Three scenes in this film stand out as examples of Browning’s directorial genius. The first is the last scene of the opening credits, in which the word “FREAKS” is positioned front and center. A hand tears through the screen and rips out the word. In a genius transition from credits to film, the camera then pans through the tear, and we come upon the scene of a barker leading a group of people through a sideshow attraction, one oddity at a time. The barker is holding a torn paper. He wads it up and throws it away while he talks.
The second is the series of shots of the freaks hiding under the wagons in the caravan. Their eyes are framed in light and their bodies in shadow. As an audience, we know that the freaks are watching; they know the evil the normal people have planned. It is a sinister moment.
In the third, during a dark storm, a group of freaks chases Hercules through the mud. Hercules is alone, but the freaks are en masse, crawling after him by whatever means of locomotion they possess. They move with startling swiftness in a little knot of arms, legs, and deformities: The psychologically deformed fleeing the physically deformed.
The names of the freaks were not changed for the film. Many of them went on to have careers in exploitation films, and some of them even became moderately famous.
This is a film that I took my twelve-year-old daughter with me to see. I had no prior knowledge of it but expressed concern that it would be too dark for her. She was still up for it, and I didn’t find it to be a film from which I would shield her. When we talked later, she wondered aloud why the film was so controversial. She speculated that it was because of the physical deformities of the majority of the cast.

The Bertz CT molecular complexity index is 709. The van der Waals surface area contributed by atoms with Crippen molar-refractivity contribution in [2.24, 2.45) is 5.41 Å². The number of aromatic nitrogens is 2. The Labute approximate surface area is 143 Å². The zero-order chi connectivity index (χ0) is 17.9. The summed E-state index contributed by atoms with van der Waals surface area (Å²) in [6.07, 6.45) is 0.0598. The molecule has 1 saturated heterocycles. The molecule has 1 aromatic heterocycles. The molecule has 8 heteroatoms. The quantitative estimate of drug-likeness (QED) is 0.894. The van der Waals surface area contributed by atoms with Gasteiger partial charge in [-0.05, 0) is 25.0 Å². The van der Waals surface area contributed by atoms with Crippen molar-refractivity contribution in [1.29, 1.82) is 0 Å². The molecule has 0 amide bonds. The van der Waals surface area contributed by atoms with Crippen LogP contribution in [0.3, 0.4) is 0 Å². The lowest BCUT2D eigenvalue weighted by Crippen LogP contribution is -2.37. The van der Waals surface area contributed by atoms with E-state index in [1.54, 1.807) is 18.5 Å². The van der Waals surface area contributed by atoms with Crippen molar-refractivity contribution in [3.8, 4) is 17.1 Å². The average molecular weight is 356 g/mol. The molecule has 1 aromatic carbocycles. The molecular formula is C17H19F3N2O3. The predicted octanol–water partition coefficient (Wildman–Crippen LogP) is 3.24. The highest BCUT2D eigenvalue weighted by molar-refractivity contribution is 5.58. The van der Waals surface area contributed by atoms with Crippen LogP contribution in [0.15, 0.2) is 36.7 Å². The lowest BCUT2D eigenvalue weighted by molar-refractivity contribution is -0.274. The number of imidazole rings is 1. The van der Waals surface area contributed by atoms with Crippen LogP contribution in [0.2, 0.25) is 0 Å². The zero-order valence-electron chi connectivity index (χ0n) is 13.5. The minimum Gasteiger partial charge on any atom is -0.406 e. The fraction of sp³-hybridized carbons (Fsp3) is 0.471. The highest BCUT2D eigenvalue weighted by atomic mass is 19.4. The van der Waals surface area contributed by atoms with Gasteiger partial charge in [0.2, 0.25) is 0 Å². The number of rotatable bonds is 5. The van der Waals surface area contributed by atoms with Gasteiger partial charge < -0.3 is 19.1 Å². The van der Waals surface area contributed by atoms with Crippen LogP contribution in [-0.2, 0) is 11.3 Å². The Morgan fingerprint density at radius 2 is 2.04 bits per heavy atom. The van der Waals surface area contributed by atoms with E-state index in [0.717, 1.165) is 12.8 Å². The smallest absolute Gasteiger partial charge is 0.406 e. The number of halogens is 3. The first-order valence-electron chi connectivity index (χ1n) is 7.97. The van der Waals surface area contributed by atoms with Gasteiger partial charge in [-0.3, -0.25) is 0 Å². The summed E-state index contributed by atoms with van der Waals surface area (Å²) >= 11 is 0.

It makes sense.
Even today, we have a hard time accepting deformities of the magnitude displayed in Freaks. But I didn’t feel that when watching the film. The freaks were portrayed in such a way that they felt normal. They were real people with real hopes and real dreams. This was the reason the movie was so controversial: The deformed were portrayed as people with feelings and normal lives—and that made Browning a progressive far ahead of his time. But Freaks arrived too soon. The public wasn’t ready for its message. To Tod Browning, the freaks were people. They were humanized when we wanted for them to be animalistic; we didn’t want them to be people. We didn’t want them to be “like us.” But they were. They are. And that can be hard to accept.
Andrea lives in York, PA, with her longtime boyfriend—Andrew—the youngest of three daughters—Rowan—two cats, one pooch, and lots of fish. Most of her time is spent working at the family business, writing random things, sewing haute couture, and organic gardening. She needs to fit in more time for reading, hiking, biking, kayaking, camping, and traveling. She enjoys adventure in the wild with her family.